Alfred “Al” Samter, long-time activist in the Steelworkers Union, died January 12. He would have been 81 on Jan. 27.

Born in the Bronx, Samter came to Gary, Ind., in 1949. He landed a job in the coke plant of the sprawling Gary Works of US Steel and, soon after, became a member of Local 1014 of the United Steelworkers of America. During a 37-year career as a union activist, Samter served as griever, assistant griever, editor of the Local 1014 newspaper and was a member of the National Steelworkers Rank and File Committee. When he died he was president of the local chapter of the Steelworkers Organization of Active Retirees (SOAR).

In February of 1958 Al and five others were called before the House Un-American Activities Committee that had come to Gary looking for Communists in the steel industry and Steelworkers Union. True to his beliefs and his friends and co-workers he refused to testify.

George Edwards, editor of Old Timer, the official publication of SOAR, said, “Under Samter, the SOAR chapter in Northwest Indiana was the most active in the country. Many of their resolutions to our national convention were incorporated into the SOAR program on the issues of the day.” Edwards said Samter was to have been presented with the Pioneer Award at the upcoming SOAR convention: “Now we’ll have to give it posthumously.”

Curtis Strong, one of the first African Americans appointed to the USWA staff described Samter as a “damn good man.” Strong said Samter was “a friend in need” when Strong and other Black steelworkers were demanding a “better shake” from the then leaders of the USWA. “I loved him dearly,” Strong said.

Ruth Needleman, professor of Labor History at Indiana University, invited Samter to speak to her classes on several occasions. “Few people understood the theoretical and practical demands of organizing like Al did and fewer still had either his experience or understanding when it came to dealing with interracial relationship on the job and in the union.” Like others, Needleman remarked on his dedication and perseverance. “Nothing stopped him,” she said.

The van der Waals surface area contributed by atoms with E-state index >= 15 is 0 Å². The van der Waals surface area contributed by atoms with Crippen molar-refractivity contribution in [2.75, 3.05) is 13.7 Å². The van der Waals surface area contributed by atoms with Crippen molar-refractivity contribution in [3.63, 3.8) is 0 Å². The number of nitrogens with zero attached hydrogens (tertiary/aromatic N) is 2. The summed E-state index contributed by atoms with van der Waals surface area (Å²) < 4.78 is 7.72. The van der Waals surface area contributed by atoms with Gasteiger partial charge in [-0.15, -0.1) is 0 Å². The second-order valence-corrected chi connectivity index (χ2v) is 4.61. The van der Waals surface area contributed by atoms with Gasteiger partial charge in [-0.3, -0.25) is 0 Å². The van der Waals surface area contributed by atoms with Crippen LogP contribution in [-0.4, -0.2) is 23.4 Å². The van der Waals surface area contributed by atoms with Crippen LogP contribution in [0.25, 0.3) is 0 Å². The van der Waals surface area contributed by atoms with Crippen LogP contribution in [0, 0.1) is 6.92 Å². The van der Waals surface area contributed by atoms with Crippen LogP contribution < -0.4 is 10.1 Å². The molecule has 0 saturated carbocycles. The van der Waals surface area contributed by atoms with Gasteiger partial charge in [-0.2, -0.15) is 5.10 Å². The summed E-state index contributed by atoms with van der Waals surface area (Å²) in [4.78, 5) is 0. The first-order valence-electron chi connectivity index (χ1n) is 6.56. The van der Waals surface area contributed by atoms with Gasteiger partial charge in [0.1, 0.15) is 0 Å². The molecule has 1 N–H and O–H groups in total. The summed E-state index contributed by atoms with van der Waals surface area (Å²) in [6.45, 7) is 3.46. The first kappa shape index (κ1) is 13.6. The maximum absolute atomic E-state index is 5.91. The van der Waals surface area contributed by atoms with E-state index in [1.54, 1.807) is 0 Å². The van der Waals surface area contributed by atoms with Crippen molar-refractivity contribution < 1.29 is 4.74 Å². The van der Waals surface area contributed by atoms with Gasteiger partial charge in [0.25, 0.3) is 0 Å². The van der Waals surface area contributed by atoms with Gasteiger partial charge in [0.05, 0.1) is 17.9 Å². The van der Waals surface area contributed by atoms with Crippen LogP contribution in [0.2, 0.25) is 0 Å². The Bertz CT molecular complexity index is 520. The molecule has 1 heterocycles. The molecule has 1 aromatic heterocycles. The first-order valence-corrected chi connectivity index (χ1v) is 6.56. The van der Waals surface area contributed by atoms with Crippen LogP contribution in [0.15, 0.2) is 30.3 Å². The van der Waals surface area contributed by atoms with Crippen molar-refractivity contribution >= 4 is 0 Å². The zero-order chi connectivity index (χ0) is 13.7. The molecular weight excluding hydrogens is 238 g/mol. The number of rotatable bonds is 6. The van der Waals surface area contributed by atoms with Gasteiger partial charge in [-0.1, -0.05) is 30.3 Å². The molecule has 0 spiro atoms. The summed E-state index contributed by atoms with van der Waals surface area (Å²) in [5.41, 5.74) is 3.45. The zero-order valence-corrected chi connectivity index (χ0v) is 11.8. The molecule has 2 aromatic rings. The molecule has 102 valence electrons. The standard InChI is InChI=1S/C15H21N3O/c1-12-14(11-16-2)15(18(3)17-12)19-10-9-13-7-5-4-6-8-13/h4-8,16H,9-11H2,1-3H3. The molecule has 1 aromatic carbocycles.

Early on, Samter, who had been a table tennis hustler in his youth (“There weren’t too many opportunities for a poor kid from the Bronx,” he would explain), developed an appreciation for jazz. “I couldn’t afford tickets, so I got on good terms with the doorman at clubs and, when that didn’t work, I’d find another solution,” he often said.

Samter’s granddaughter, Shannon McGuire, remembers him as a “very human,” human being who loved his two grand children and four great grand children. “When we came to his house he would play his favorite records and dance around the room entertaining us.”

Like most young men of his age, Samter served in the armed forces during World War II, seeing action in the Battle of the Bulge.

Samter was a great story-teller with, as often as not, himself being the goat. “I was driving the lead Jeep in the second half of a long convoy,” he would say. “We were in the middle of nowhere in the middle and ran smack dab into a terrific dust storm. When the truck ahead of me turned, I went straight ahead and the rest of the trucks followed. We didn’t get straightened out until daylight when they sent a search plane out to find us. From all the hell I caught you’d think I’d lost half the army!”

A memorial is planned for a later date.

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